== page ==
At the recent L.A. gift show, one of the kitchen-related products unveiled seemed to have captured the attention of many gourmet store buyers. It was, of all things, a potholder: the Hotholder from American Leather Products in Placentia, Calif. Leather may not be new as a working glove in the welding industry, but it is definitely a newcomer in the kitchen. One exceptional attribute of this leather potholder is that it is flame resistant. Once they have the Hotholder, busy bakers and clumsy cooks don't have to face the fear of singeing it when reaching for a hot pot.
The creator of this revolutionary mitt is Sandra Asbell, who used to be a product specialist for a leather garment manufacturer. "The bulk of the potholders available in the market today are manufactured from highly combustible cotton, relying on thickness for protection against heat," Asbell said. "Leather has an extremely dense fiber structure. The hide of the animal has to protect its internal organs. It also has to have a high degree of flexibility to enable movement."
The idea came about several years ago when Asbell had a small kitchen fire caused by a careless teen-ager using a cotton potholder. "The burner caught the potholder on fire and ignited a grease laden pan," she said. Backed by her 10 years experience with leather design and tannage, Asbell proceeded with the project, selecting high quality suede leather in different earthtone colors including black. "Welder's gloves come from the animal shoulder or bottom, which is inferior, whereas our potholder is made from side-split leather, which is more durable," she said.
In testing the manufacturer's claim that it is totally non-flammable, I placed one of the potholders over a direct flame and found the claim to be true. When the edge of the potholder was lit with a lighter, it extinguished itself, and when held for a longer period over flame, the exposed part simply became crusty. (This experiment was done under controlled conditions and is not recommended for consumers to try at home.)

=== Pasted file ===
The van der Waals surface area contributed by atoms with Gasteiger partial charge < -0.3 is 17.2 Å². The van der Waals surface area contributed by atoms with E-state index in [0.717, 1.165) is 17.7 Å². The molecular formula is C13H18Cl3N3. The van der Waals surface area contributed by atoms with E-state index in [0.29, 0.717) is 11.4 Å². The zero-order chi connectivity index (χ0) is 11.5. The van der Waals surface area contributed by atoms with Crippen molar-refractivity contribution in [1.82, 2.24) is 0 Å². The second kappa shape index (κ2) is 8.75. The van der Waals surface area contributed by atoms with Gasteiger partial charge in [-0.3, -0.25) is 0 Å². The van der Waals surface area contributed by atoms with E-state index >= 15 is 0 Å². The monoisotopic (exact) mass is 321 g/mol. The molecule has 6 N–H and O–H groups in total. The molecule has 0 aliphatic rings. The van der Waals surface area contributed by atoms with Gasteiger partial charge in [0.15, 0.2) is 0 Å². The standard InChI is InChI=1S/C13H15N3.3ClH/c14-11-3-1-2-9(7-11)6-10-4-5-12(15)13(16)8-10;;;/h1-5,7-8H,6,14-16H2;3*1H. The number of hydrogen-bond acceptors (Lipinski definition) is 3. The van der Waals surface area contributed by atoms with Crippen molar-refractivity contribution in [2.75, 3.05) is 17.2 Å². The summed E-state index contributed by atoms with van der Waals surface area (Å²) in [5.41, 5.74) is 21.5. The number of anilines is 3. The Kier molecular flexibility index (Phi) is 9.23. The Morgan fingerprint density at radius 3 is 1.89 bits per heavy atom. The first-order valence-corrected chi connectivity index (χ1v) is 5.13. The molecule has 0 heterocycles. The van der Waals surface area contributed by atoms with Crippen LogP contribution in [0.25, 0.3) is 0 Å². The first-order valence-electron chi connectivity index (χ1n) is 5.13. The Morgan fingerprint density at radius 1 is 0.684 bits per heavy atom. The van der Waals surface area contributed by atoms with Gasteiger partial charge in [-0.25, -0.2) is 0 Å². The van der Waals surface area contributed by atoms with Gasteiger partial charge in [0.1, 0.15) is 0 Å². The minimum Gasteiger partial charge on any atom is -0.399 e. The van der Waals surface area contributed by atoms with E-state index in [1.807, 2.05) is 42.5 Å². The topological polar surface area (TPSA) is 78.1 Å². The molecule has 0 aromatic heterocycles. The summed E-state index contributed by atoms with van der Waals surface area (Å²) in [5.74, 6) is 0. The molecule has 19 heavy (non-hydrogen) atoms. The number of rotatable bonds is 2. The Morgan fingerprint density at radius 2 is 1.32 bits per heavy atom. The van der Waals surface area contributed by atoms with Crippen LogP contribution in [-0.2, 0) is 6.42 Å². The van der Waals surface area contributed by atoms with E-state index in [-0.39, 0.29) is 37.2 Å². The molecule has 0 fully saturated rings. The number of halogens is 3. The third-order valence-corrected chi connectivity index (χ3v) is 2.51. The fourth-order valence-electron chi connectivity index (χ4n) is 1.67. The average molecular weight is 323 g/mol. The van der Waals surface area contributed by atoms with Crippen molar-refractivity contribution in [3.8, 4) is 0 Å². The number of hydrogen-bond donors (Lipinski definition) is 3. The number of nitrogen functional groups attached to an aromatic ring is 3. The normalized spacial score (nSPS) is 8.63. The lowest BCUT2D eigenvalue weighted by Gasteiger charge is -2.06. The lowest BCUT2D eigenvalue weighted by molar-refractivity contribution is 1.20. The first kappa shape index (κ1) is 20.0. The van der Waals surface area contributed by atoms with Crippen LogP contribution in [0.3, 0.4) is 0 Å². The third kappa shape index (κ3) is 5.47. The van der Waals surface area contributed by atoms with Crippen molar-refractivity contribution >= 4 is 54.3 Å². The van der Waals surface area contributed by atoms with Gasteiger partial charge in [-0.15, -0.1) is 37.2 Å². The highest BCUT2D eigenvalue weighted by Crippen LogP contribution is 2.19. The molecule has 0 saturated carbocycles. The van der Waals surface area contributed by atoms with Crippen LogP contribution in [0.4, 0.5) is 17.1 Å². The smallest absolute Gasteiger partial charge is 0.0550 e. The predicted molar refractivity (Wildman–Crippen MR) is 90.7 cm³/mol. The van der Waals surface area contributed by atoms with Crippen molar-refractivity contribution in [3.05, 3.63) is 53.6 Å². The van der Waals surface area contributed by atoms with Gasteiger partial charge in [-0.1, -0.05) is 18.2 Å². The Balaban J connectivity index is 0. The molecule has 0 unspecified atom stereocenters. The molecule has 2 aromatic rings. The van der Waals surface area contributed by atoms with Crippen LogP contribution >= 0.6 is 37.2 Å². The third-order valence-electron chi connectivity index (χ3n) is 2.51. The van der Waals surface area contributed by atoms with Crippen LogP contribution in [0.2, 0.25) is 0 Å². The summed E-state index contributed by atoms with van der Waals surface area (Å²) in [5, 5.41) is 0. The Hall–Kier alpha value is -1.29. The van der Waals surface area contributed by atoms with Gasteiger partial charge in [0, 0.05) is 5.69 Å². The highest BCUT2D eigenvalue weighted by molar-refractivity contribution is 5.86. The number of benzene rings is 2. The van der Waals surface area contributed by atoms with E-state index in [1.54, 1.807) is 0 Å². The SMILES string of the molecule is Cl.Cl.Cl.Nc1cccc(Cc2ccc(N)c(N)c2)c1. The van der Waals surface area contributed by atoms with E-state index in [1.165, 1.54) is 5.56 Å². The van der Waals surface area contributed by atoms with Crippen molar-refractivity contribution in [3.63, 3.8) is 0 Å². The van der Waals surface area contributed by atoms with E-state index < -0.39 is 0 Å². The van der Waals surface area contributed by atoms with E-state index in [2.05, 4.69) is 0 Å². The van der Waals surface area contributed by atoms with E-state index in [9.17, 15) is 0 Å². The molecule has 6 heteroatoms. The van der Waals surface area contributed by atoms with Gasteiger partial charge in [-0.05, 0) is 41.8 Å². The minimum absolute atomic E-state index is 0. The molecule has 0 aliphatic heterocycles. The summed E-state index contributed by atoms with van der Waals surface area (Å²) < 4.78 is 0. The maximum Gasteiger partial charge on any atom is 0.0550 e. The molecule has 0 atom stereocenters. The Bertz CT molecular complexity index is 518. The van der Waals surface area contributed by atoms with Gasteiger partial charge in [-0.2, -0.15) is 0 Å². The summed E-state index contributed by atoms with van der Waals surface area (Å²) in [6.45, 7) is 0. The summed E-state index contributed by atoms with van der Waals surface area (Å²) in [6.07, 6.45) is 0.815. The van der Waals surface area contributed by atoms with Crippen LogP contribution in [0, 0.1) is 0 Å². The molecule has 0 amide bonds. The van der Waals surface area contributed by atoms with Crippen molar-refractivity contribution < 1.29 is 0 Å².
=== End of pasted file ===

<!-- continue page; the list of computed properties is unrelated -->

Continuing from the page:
Every oven mitt should be washable, better yet machine washable and something that can be subjected to the dryer. The Hotholder is. Asbell recommends washing it with similar colors in cool water, then tumbling dry on a low setting. "The color will darken slightly and it will seem slightly smaller," she explained. "The last step in the tannage is staking or pulling and stretching the leather to remove the stretch. When the leather is in contact with water, it will naturally relax and revert to its normal state."
Common with potholders are grease stains. Asbell said that the basic nature of leather is to absorb the grease but it will come out. She advises spraying with a spray-and-wash cleaning formula before throwing it into the washer.
The Hotholder products include a large oven or barbecue mitt ($14.95), a single thickness square potholder ($4.50), a double thickness potholder ($8.95), which can double as a trivet for the table, and a protective pan sleeve ($3.95). The last item is great for cast-iron skillets, which have become popular for Cajun cookery.
What I like about the oven/barbecue mitt is its size, long enough to protect your arms. Also, it'll work for both left or right hand users. The mitts come in black, which has been received well, rust, mint, gray, brown and beige. For large orders, custom colors can be ordered, Asbell said.
The Hotholder products are available at Kitchen Kitchen, Rancho Mirage; Au Marche, Los Angeles; Gelson's, Encino, North Hollywood, Pacific Palisades; Cookin Stuff, Torrance and Cook's Corner, Palm Dessert.